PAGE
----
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I am writing a script which will display a stock chart as ASCII art in a terminal emulator window. I normally use OSX/Terminal.app but a Linux-based solution would be an acceptable alternative.

My script currently has command-line args for screen width and height (again, as measured in CHARACTERS, not pixels), with defaults determined by environment variables of my own invention. I would like these scripts to determine the current window's size (IN CHARACTERS), and use THAT as the default. A typical size for a big window on my 17-inch Macbook Pro might be 200 x 68.

This is a perl script, but if you know a solution in some other language, do tell!

TIA.
Ken

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Have you tried googling for "getting terminal size in perl"? –  ewh Apr 22 '11 at 19:58
    
I tried other similar phrases but not that one ... That one indeed reveals the perl-ish solution. Thanks. –  Ken Apr 22 '11 at 21:07

3 Answers 3

up vote 5 down vote accepted

The usual way to do this is tput lines and tput cols; this queries, in order:

  • $LINES and $COLUMNS environment variables;
  • termios settings, which are set by terminal emulators when you resize their windows;
  • the terminfo description identified by $TERM.
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Perfect! Thank you, geekosaur! I actually prefer this solution over the more perl-ish solution using Term::ReadKey because it is a solution I can use both in perl scripts and in bash scripts. I write tons of both kinds of scripts. –  Ken Apr 22 '11 at 20:55
    
In perl:<br><pre> –  Ken Apr 22 '11 at 20:55
    
perl: chomp(my $window_size_lines = tput lines); # likewise for cols –  Ken Apr 22 '11 at 20:57
    
tput lines was supposed to be in backticks. I guess I haven't learned how to post code fragments in a reply. I did it in my question using HTML <pre> tag. Doesn't work here. –  Ken Apr 22 '11 at 20:58
    
Use two backticks for quoting. (hm, right, can't do displays in comments) this `has` backticks –  geekosaur Apr 22 '11 at 21:00

When run interactively, bash defines $LINES and $COLUMNS. Otherwise, use curses/ncurses to retrieve the terminal dimensions.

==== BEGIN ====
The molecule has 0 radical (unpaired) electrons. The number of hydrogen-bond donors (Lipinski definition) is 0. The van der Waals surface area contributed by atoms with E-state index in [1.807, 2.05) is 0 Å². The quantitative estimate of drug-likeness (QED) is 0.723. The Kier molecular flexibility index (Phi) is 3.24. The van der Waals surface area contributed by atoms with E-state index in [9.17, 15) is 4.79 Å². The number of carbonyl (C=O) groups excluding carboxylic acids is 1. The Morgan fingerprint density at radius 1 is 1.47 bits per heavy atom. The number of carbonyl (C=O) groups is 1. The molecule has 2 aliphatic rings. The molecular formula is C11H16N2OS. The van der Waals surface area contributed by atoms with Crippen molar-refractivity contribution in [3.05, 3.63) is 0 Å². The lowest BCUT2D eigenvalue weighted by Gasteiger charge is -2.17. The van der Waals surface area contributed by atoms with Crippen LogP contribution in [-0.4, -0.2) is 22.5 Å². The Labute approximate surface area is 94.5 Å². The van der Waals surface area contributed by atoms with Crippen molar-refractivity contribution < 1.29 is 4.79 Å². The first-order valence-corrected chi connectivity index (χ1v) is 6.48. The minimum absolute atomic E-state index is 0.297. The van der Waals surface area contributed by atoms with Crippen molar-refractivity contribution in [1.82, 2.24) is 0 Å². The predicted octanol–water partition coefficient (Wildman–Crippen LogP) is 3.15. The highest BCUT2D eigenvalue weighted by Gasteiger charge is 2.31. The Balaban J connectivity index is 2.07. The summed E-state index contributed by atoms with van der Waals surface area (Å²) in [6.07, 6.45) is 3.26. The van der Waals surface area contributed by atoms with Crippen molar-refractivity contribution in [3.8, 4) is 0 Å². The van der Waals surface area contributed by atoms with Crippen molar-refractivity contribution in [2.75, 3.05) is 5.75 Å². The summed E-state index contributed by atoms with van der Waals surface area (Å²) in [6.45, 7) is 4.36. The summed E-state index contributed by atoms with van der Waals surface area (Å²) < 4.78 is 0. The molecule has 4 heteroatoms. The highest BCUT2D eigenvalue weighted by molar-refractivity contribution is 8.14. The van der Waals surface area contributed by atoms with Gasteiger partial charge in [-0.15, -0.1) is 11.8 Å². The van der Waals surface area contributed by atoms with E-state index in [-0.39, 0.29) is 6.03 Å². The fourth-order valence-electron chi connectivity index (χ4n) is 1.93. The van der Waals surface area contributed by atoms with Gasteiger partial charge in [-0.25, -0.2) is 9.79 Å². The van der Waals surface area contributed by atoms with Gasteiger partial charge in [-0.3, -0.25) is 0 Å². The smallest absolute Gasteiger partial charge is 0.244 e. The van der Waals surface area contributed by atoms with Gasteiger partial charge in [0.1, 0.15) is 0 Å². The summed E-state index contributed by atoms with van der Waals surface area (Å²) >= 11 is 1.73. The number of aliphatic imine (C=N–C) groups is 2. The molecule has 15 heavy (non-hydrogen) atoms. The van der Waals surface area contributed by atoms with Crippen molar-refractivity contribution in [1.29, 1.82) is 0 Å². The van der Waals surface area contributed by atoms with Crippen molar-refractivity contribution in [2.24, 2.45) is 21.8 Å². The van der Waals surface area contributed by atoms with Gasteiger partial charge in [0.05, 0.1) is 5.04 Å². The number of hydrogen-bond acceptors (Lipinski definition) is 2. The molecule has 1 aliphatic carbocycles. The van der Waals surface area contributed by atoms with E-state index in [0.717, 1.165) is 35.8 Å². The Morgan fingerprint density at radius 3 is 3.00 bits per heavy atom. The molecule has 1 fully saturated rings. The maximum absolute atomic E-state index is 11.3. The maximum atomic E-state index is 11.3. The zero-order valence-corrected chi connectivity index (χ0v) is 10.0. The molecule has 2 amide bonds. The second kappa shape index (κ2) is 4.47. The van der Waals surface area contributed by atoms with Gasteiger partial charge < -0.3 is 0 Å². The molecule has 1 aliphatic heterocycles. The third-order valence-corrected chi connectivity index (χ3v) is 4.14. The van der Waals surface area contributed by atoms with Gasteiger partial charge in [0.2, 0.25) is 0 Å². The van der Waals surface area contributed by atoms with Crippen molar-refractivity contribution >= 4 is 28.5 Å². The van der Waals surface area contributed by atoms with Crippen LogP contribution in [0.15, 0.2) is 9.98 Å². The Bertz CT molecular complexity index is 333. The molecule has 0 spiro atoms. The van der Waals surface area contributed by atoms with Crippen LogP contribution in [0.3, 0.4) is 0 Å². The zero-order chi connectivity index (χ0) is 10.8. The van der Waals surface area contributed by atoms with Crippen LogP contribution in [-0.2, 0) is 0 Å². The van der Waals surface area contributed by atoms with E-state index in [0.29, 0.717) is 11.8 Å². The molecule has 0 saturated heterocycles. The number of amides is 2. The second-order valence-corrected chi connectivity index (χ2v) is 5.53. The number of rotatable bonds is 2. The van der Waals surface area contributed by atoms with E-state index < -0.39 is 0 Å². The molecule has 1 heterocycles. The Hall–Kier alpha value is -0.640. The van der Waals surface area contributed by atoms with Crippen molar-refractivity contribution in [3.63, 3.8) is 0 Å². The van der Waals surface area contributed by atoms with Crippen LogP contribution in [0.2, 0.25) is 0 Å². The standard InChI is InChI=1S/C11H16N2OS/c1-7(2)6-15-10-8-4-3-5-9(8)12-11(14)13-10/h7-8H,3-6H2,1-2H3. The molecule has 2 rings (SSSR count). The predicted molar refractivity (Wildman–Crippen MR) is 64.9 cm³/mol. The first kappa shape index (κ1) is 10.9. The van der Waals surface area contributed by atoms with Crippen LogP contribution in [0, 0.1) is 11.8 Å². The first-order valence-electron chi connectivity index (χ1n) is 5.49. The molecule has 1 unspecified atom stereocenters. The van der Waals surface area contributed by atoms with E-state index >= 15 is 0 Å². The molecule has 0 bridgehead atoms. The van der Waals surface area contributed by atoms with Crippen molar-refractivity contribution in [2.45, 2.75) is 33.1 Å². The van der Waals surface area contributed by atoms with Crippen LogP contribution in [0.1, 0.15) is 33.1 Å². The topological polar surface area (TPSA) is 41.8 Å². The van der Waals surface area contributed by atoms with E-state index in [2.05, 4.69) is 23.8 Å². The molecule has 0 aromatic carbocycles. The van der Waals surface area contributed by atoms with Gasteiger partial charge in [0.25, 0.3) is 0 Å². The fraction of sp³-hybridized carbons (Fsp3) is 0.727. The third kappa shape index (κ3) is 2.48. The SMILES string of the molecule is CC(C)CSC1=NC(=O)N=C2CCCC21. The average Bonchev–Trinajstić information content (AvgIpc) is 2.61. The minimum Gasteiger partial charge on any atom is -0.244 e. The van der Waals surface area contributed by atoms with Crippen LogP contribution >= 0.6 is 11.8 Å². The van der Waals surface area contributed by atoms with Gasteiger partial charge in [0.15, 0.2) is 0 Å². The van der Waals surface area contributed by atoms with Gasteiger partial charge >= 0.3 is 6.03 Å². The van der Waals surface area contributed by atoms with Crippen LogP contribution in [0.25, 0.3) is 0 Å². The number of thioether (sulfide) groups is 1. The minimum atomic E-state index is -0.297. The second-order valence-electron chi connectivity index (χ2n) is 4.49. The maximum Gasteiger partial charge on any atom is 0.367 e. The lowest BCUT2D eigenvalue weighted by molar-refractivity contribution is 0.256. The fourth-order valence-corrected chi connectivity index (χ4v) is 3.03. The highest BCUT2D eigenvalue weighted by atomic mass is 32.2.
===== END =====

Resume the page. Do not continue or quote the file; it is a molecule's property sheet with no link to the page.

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Thank you for prompt and helpful response! To my dismay, I was unable to come up with a way to access $LINES and $COLUMNS from perl. It is NOT an environment variable, though it is available from an interactive bash shell. I actually wrote a window-size.c program using ncurses, and that would have been an acceptable solution. Thanks again. –  Ken Apr 22 '11 at 21:00

From C, you'd use the TIOCGWINSZ option to an ioctl system call on /dev/tty.

This is exposed by the Term::ReadKey module - from man perlfaq8:

How do I get the screen size?

If you have Term::ReadKey module installed from CPAN, you can use it to fetch the width and height in characters and in pixels:

use Term::ReadKey;
($wchar, $hchar, $wpixels, $hpixels) = GetTerminalSize();
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Nice, thanks!! This is the perl-ish way to go. –  Ken Apr 22 '11 at 21:01
    
I feel guilty not giving you the "accepted solution" trophy, because, as stated, yours is the best solution. (Calling bash commands from perl is frowned upon, I know. I frown too.) What I didn't say in question is that I also do a lot of bash scripting, so the bash 'tput' command is actually more widely useful to me. Sorry, whichever way I go, I won't be able to sleep at night. :) –  Ken Apr 22 '11 at 21:24
    
so you should - feel free to use tput from bash but you really should use the Term::ReadKey method when you're in a perl script instead of forking two extra commands ;-) p.s. you might also want to investigate catching the SIGWINCH signal, which is sent anytime the terminal window gets resized. –  Alnitak Apr 22 '11 at 21:35

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